Last night’s LAB show had a great turnout–from what I could gather, they took in sufficient funds to go some way toward thievery-proofing the building, which was the main purpose of the benefit.
The evening began with Brent Cunningham reading a poem called “Letter to an Ingenue.” I wasn’t quite able to get a fix on it, as it went by pretty quickly, but it had something to do with identity, the theater, and being “infected” by Shakespearean language, as Brent put it. He finished reading the poem, made like he was about to leave, then did something that wasn’t on the program sheet: he transformed himself into the Cowardly Lion by drawing whiskers and a black nose on his face and donning “paws” made out of socks, and delivered an over-the-top rendition of “Courage.” There was lots of theatrical face-twisting warm-up stuff, growling, and general mugging, and by the time it was over, the whole audience was beside itself.
Taylor Brady followed with a reading of his longish piece “Counting,” which made me regret having missed his Geary Street reading the night before even more than I already did. He had to follow a rollicking burlesque performance with a dense, tautly verbal and cerebral work, and he pulled it off beautifully.
Then Carla Harryman and Ken Berry read/performed an excerpt from Gertrude Stein’s play Listen to Me (“The earth is covered with people. Suddenly there is a war”). Again, beautifully executed. Harryman and Berry were very attentive to each other’s inflections, and kept the emotional realism of the play constantly in the forefront.
Camille Roy finished the first half of the program with some short poems from a series titled “Grenades” that she said was going to be a web project soon. These were angry, sassy, passionate little political addresses, which she delivered in her trademark making-love-to-the-mike fashion to great effect (sometimes she got a little too close to the mike, but she mostly adjusted this problem after the first half-minute or so).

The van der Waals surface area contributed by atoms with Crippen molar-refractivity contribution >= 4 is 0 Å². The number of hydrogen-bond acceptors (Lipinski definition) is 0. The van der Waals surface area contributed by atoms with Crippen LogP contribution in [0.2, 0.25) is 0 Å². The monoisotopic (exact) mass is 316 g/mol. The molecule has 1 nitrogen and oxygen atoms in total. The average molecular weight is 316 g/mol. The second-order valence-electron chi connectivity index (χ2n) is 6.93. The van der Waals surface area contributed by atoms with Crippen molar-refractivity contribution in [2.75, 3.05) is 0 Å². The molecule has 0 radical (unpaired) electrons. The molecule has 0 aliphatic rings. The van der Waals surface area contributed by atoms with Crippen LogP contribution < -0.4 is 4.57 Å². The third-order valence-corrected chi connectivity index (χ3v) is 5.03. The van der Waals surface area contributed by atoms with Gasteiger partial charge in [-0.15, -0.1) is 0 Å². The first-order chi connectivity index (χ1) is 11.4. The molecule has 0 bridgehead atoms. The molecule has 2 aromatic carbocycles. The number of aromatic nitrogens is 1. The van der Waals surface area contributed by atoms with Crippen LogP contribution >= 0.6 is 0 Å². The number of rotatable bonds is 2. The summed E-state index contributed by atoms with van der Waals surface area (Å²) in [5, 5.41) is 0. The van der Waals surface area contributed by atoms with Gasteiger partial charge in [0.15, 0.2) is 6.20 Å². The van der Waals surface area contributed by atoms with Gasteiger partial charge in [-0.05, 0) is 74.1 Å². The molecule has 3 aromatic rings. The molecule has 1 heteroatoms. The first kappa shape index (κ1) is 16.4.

After intermission, Alan Bernheimer gave my favorite performance in a night of excellent performances: he wore all three hats (literally) in a scene from his play Particle Arms, originally produced in the early 80s, I think he said. Shuttling rapidly between three noirish characters spitting wise-guy dialogue at each other, he kept a fedora, a golf cap, and some kind of baggy knit thing rotating places on his head. The wordplay was similar in some ways to what Clark Coolidge has been doing in his On the Nameways poems, incorporating snatches of hard-boiled talk, sometimes modified or distorted, from old movies. Lines like “You’re talking with your mouth open.” Some of it had a kind of modern-translation-of-Greek-tragedy feel to it (I can’t reproduce any of those lines, sorry). One line had me going crazy all night afterward until I got home and was able to look it up to find out where I’d heard it before: “I had to use a muscleman to pick me off the floor.”
Dodie Bellamy followed this with three sections from Cunt-Ups. Dodie is a master of the straight face, which perfectly accentuates the way the book’s fractured pornologues are simultaneously absurdly funny and charged with a real sense of risk.
Finally, a preview scene from Kevin Killian and Craig Goodman’s play The Smith Family, starring (reading straight from the program here) “Jocelyn Saidenberg as Jaclyn Smith, Margaret Crane as Liz Smith, Karla Milosevich as Patti Smith, Wayne Smith as himself, Tanya Hollis as Susan Smith (the woman who drove the kids into the lake), Rex Ray as Jack Smith, and Kota Ezawa as Morrissey (from the Smiths).”